Paradise Found is about Gran Paradiso National Park in the Graian Alps. The park was founded in 1922 but prior to that it was a private hunting ground for King Victor Emmanuel II. There has traditionally been a population of ibex in the area that had nearly been hunted to extinction. So in 1856, the king set the land aside for his own ibex hunting. The outbreak of World War I left King Victor Emmanuel III too busy to hunt, so he donated the land to the state and in 1922, Gran Paradiso became Italy’s first national park.
However, after a 1993 peak of 5,000, the ibex are in decline. “Last” September (by which I assume they probably mean September of 2013), the population of ibex had declined to 2,772. No one knows the reason for the decline. It might be due to global warming. The best grasses for baby ibex are now growing earlier in the year, which means less food for the babies. It is also kind of surprising that the ibex do so well at all, since they are not adapted to the winter snows in such a high elevation. It seems possible, if not likely, to me that the population of 5,000 was just too high and the park cannot support that many ibex.
Treading Water, by Laura Parker, photographs by George Steinmetz, maps and graphics by Ryan Morris, Alexander Stegmaier, and John Tomanio
That might be the longest list of contributors I’ve credited in a National Geographic article so far. And this might be the longest article I’ve ever written on. There is no way that I will be able to include even half of the points in this article, so here are the ones that stick out for me.
Overall, this article is about the effect of global warming on Florida. We see, for example, a map showing which areas will be below the high tide line if the ocean were to rise five feet. I mentioned my cousins’ house in Florida in an earlier post. If their house does not end up below the high tide line, it will be a very near thing. It’s nearly certain that the former home of one of my grandmother’s friends will be beneath the high tide line.
The article opens with Parker visiting Dutch Docklands, a company based in the Netherlands that is building a village consisting of floating islands. The theory is that this may be the solution to climate change for Florida — simply build your home on a floating island and you and your property will be safe no matter how high the water gets. Less clear is how people will get to the homes, or travel to places other than this village, since there is no mention of floating streets in this village. In a car-centric culture like ours, having a personal boat to take you to other places in the village will not get you a whole lot farther than that.
Dutch Docklands is contrasted with the building boom that has overtaken much of South Florida and which relies upon things remaining pretty much as they are.
But things will not remain as they are, so long as the arctic and antarctic ice fields continue to melt. In fact, until recently, scientists didn’t realize just how far the oceans will rise as a result of ice melt. And the effects won’t end with rising sea levels. The planet will continue to experience wild variations in weather, with increasingly hot summers, increasingly violent winters, and longer periods of both drought and flooding.
Other Dutch companies have entered the region, offering other solutions to Florida’s problems, including building new seawalls, but South Florida is built on a base of limestone which is filled with water. Flooding does not just come from overflow from bodies of water on the surface; it also comes from the very ground beneath you. One of the possible solutions to this, for places like Miami, is to raise the street level, and Miami is experimenting with this right now.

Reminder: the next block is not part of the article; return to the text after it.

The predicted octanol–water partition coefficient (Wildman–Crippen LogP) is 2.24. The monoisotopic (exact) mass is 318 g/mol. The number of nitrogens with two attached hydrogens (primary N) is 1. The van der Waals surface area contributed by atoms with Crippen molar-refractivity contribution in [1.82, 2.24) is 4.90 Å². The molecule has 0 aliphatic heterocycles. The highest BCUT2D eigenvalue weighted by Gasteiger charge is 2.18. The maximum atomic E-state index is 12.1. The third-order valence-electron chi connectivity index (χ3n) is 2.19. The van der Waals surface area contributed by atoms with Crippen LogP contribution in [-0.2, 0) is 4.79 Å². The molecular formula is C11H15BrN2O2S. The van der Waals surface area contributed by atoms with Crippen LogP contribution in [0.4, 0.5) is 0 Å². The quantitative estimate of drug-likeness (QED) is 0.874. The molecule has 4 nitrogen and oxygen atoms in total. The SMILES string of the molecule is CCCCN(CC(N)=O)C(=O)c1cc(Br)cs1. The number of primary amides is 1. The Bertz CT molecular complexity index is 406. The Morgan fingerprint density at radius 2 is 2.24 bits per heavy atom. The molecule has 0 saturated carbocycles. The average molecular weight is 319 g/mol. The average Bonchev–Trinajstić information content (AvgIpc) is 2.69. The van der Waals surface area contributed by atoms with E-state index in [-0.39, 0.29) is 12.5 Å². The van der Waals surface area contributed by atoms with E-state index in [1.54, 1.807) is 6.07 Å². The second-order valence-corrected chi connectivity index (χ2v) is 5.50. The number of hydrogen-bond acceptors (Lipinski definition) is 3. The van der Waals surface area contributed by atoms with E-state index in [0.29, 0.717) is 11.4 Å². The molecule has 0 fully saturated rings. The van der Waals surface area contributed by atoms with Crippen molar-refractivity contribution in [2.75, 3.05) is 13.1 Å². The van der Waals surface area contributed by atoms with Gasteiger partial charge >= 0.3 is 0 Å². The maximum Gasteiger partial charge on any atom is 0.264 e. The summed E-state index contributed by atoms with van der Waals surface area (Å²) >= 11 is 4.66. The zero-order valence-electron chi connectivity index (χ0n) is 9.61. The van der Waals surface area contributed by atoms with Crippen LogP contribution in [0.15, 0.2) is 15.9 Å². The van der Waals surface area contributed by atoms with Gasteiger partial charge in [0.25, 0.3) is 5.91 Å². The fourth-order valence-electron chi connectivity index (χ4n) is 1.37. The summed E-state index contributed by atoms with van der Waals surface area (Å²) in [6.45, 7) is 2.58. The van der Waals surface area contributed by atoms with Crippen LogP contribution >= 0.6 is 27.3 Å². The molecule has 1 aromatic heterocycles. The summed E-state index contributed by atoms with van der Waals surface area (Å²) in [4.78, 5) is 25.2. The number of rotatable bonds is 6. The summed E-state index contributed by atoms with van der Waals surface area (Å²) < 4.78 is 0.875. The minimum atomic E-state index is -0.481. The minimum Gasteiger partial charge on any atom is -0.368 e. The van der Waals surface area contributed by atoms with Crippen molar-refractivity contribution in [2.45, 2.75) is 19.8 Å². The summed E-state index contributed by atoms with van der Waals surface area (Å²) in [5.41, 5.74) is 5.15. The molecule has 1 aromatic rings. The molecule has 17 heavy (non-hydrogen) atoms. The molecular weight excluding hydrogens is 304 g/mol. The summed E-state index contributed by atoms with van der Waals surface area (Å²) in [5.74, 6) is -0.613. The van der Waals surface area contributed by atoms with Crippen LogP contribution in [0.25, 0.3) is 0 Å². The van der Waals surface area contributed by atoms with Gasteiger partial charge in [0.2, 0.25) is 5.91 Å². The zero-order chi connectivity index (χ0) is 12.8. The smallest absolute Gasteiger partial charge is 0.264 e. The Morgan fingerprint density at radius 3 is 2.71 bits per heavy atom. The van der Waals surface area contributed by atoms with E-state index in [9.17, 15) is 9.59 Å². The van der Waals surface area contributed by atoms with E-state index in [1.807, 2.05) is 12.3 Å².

We also visit Key West, which is considered to be the very tip of the continental United States and which has a population limited by how many people can be evacuated within 24 hours in case of a hurricane. It is likely that, while places like Miami may be able to adapt, Key West may be lost completely as a result of rising sea levels.
This is all having an effect on homeowners, as well. In some places in Florida, people spend more on homeowner’s insurance than they spend on their mortgages. And homeowners are required by mortgage lenders to carry insurance. Eventually homeowners will be unable to afford both, which means that the mortgage lending business will collapse. If no one can afford to live there, no one will be spending money, and that will likely spell the end of the economy of South Florida.
I love the maps that come with this article, to the extent that one can love anything spelling out the future doom of an inhabited area. Visual learning is one of my major learning styles, and these maps go a long way to bring the plight of South Florida into sharper relief.
Drowning World, by Gideon Mendel
Drowning World is labeled “A Photographer’s Journal.” Mendel is a photographer for National Geographic, and in this article he shares some of the photographs he has taken of people living in flooded conditions. We see a woman returning home with groceries in Thailand, floods in the United Kingdom, a Nigerian family standing outside the gate of their flooded home, a man standing in his flooded home in Thailand, and a flooded village in India.
(originally posted April and May 2015)
1/13/2019 On or around November 28, 2018, I realized that I need to start monetizing this blog. To that end, I’m starting to put what I call Gratuitous Amazon Links into my posts. As of January 12, 2019, I’m going back to add GALs to my older posts. If I can’t find anything exactly on-topic to the post, I’m choosing from among the highest-rated items on the same topic as the post. For example, for a post on a park, I’ll search Amazon for books on parks and choose one of the ones with the highest reader ratings. Here is the GAL for this post: Since we’re talking about Hawai’i, how about a nice nonfiction book about the migration of the Polynesian people. I may have to add this one to my want-to-read list Hawaiki Rising: Hokule’a, Nainoa Thompson and the Hawaiian Renaissance by Nan Bacon (Illustrator),Tara Kinney>(Illustrator)